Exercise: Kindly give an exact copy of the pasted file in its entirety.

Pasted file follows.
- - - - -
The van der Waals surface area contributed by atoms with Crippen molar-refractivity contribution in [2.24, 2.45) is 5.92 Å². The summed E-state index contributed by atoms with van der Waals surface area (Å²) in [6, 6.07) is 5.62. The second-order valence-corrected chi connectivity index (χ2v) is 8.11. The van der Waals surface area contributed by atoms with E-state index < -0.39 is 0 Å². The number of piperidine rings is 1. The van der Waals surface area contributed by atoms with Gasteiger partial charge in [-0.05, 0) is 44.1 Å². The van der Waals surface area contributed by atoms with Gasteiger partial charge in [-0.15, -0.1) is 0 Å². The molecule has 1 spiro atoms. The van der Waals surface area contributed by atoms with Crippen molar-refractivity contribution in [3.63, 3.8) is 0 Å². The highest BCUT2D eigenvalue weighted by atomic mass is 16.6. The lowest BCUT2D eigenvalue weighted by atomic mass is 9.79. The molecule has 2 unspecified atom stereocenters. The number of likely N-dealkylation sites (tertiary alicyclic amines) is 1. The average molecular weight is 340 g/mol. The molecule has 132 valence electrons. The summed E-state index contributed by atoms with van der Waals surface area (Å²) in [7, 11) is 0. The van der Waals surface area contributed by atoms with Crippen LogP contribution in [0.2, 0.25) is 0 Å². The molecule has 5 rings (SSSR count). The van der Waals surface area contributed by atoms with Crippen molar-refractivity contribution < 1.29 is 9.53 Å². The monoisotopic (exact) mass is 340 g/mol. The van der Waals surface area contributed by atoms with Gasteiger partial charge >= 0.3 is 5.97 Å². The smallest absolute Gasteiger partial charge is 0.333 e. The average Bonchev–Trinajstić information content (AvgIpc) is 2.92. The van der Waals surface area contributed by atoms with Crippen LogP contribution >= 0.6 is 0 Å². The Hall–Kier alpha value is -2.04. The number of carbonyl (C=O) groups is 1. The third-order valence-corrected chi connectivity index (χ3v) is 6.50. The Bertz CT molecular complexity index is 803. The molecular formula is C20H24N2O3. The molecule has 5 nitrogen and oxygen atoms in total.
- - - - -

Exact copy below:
The van der Waals surface area contributed by atoms with Crippen molar-refractivity contribution in [2.24, 2.45) is 5.92 Å². The summed E-state index contributed by atoms with van der Waals surface area (Å²) in [6, 6.07) is 5.62. The second-order valence-corrected chi connectivity index (χ2v) is 8.11. The van der Waals surface area contributed by atoms with E-state index < -0.39 is 0 Å². The number of piperidine rings is 1. The van der Waals surface area contributed by atoms with Gasteiger partial charge in [-0.05, 0) is 44.1 Å². The van der Waals surface area contributed by atoms with Gasteiger partial charge in [-0.15, -0.1) is 0 Å². The molecule has 1 spiro atoms. The van der Waals surface area contributed by atoms with Crippen molar-refractivity contribution in [3.63, 3.8) is 0 Å². The highest BCUT2D eigenvalue weighted by atomic mass is 16.6. The lowest BCUT2D eigenvalue weighted by atomic mass is 9.79. The molecule has 2 unspecified atom stereocenters. The number of likely N-dealkylation sites (tertiary alicyclic amines) is 1. The average molecular weight is 340 g/mol. The molecule has 132 valence electrons. The summed E-state index contributed by atoms with van der Waals surface area (Å²) in [7, 11) is 0. The van der Waals surface area contributed by atoms with Crippen LogP contribution in [0.2, 0.25) is 0 Å². The molecule has 5 rings (SSSR count). The van der Waals surface area contributed by atoms with Crippen molar-refractivity contribution < 1.29 is 9.53 Å². The monoisotopic (exact) mass is 340 g/mol. The van der Waals surface area contributed by atoms with Gasteiger partial charge >= 0.3 is 5.97 Å². The smallest absolute Gasteiger partial charge is 0.333 e. The average Bonchev–Trinajstić information content (AvgIpc) is 2.92. The van der Waals surface area contributed by atoms with Crippen LogP contribution >= 0.6 is 0 Å². The Hall–Kier alpha value is -2.04. The number of carbonyl (C=O) groups is 1. The third-order valence-corrected chi connectivity index (χ3v) is 6.50. The Bertz CT molecular complexity index is 803. The molecular formula is C20H24N2O3. The molecule has 5 nitrogen and oxygen atoms in total.